My goal was to write something that was a little sweet and little romantic. I wanted to create a story where an attraction was evident early but true affection grew slowly. Hopefully, I came reasonably close to succeeding and I’m sure I’ll hear about it if I didn’t. Thanks for taking the time to read Contract Extensions.
Jerry Hernandez was one of the best boxers of his age. He was also my brother and my hero. He was a successful welterweight when the division was at its peak. Jerry moved up and down weight classes but fought most often at one-forty-seven. He went up against all the greats and won about as much as he lost in those fights.
In an era of bangers like Duran and Hearns, he was a pugilist. If I ever needed a lesson in subjectivity, I would read what the sports writers had to say about him. They detailed his defensive genius and his supposed lack of power. The few times I stepped into the ring with him, his punches felt like I was getting hit by a car. Of the three of us brothers, Jerry was the only one who was athletically gifted.
I believe that it was his defensive genius that allowed him to keep his mental faculties. He was as sharp in the post-fight interviews after his final bout as he was the first time he stepped into a ring. Maybe that’s what allowed him to keep most of his money, unlike many of his contemporaries. In spite of stepping into the ring numerous times a year with some of the most dangerous men on the planet, he was the kindest man I’ve ever known.
He put me through college, and as a graduation gift, he bought me a house on the same block he had purchased one for each of our two sisters, my other brother and our mother. We lived a charmed life due to his willingness to have other men try to knock him out for a living. Every summer we would have block parties that he would pay for. If you were family, a friend or a fan, there was always a place for you.
Jerry spent his days in his beloved garden, hanging out with his nieces and nephews or at the gym he founded in a nearby, low-income neighborhood. The gym had an adjacent, smaller building that was set up like a schoolroom. He hired high school kids from the honor society to tutor younger children. Membership at the gym didn’t have a financial fee, but he insisted on seeing report cards and had every kid that came there help out somehow. Some tutored, some cleaned and some mowed the lawn but everyone contributed.
They came to learn to box but what he was really teaching was confidence, self-discipline and the importance of community.
In spite of the normal heartache that enters every family, our lives were happy and without serious strife until he was diagnosed with pancreatic cancer. He didn’t have health insurance and I blame myself for not talking to him about his finances and planning. Jerry had a guy that was supposed to take care of it and some of his money but the idiot dropped the ball. Cancer was a hell of a preexisting condition and getting new insurance proved impossible. He was well off, but the cancer stripped him of not only his vitality and eventually his life but also his money.
I effectively moved in with him towards the end. We would talk, watch videos of his fights and tend to his garden. Once or twice a week we would slowly walk to my house where he would sit by the garden and I would tend to it. We had a tradition in the family where we all kept gardens but we alternated what we grew. We’d get together every few days and split the bounty amongst us.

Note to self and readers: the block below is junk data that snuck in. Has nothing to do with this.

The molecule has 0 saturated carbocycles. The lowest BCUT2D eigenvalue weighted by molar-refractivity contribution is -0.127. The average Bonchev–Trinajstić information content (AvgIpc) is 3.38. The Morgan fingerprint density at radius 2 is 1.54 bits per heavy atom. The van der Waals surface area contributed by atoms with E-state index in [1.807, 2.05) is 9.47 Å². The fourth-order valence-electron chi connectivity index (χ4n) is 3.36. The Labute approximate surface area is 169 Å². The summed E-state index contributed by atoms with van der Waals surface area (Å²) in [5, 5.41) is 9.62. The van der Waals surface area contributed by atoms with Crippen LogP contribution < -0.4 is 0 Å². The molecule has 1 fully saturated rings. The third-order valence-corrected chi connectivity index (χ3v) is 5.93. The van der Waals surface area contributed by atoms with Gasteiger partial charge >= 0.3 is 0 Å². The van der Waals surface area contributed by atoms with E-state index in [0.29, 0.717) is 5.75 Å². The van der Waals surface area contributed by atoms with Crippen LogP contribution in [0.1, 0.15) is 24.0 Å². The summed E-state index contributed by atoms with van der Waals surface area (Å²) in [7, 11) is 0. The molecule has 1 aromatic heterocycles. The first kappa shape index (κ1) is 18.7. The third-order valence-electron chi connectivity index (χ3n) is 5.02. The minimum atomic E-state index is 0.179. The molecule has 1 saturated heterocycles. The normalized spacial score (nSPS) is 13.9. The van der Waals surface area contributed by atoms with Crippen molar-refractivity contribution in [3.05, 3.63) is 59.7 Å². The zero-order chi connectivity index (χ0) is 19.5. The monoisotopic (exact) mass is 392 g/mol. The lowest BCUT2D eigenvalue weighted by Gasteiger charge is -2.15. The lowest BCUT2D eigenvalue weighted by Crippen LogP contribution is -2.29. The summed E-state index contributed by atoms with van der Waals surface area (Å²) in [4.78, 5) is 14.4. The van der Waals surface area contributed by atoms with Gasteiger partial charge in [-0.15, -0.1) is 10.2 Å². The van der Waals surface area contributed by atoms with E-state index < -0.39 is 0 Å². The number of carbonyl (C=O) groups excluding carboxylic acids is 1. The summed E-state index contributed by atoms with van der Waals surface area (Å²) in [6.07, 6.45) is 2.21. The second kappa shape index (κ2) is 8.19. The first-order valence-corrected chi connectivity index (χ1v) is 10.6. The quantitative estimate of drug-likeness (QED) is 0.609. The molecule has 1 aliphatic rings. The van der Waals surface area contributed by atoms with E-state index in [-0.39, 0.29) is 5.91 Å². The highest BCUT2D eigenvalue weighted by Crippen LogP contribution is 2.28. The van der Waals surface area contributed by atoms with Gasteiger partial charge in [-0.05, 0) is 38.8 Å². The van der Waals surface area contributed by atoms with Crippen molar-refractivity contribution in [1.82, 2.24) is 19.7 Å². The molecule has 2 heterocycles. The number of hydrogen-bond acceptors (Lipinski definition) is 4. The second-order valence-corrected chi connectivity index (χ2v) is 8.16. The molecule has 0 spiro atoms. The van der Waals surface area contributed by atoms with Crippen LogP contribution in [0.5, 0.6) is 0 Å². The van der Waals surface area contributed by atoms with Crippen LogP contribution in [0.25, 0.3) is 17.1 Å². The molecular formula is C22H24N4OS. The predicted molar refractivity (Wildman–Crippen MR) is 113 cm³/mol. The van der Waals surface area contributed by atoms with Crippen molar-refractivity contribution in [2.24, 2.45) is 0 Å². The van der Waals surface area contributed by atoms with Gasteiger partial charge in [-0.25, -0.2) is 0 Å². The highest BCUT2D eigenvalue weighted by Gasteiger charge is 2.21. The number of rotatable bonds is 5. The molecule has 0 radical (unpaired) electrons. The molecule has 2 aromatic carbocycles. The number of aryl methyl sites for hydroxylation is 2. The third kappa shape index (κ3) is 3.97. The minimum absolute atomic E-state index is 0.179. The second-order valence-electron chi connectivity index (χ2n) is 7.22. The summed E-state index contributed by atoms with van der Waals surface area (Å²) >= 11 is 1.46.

It was the education that he had paid for that allowed me the luxury of spending my time as I liked. I was a programmer and had developed software used, ironically, in the home healthcare industry. I sold it and rolled the money over into a number of tech companies.
I got out before the bubble burst and was left with enough money to live sensibly for the rest of my life or to live like an idiot for a decade or so. I continued to create apps to keep my hands in the industry and to keep my mind sharp. The greatest benefit of the money I earned was that I was able to keep my brother comfortable when his ran out. He received the medicine, treatment and help he needed and I got to pay off some of the debt I owed to the man I loved most in the world.
Although our nieces and nephews came over often, our siblings started to withdraw when they realized that he couldn’t outpoint death with his deft head movement and quick feet. They soon realized that his money was being swallowed whole by his treatment and that hastened their departure from any meaningful part of his life.
How they treated him was almost as painful to me as his dying was. I couldn’t and still can’t understand how a woman as brilliant, caring and generous as our mother could raise people as disparate as my brother and my other siblings. One was as giving as the day is long and the others driven purely by avarice. She was an amazing woman and it certainly wasn’t her fault. I guess that they never realized that what he had wasn’t their due.
I haven’t spoken to any of them since the funeral.
I mowed his lawn and worked on his garden while his home was on the market. It helped me feel closer to him and push off that inevitable feeling of loss I knew was coming when someone eventually moved in.
The breeze coming down from the hills was cool for once. Beautiful weather, an ice cold Shiner Bock and a comfortable chair made my porch a perfect late spring oasis. It was my daily routine to relax before supper and read any new tech articles. As I skimmed through something about problems with Google’s corporate culture, the moving van pulled into the driveway at Jerry’s house. I immediately realized that I would have to stop calling it that, even if it was only in my head. I put my glasses on the table next to my chair and watched as the men moved box after box into the house.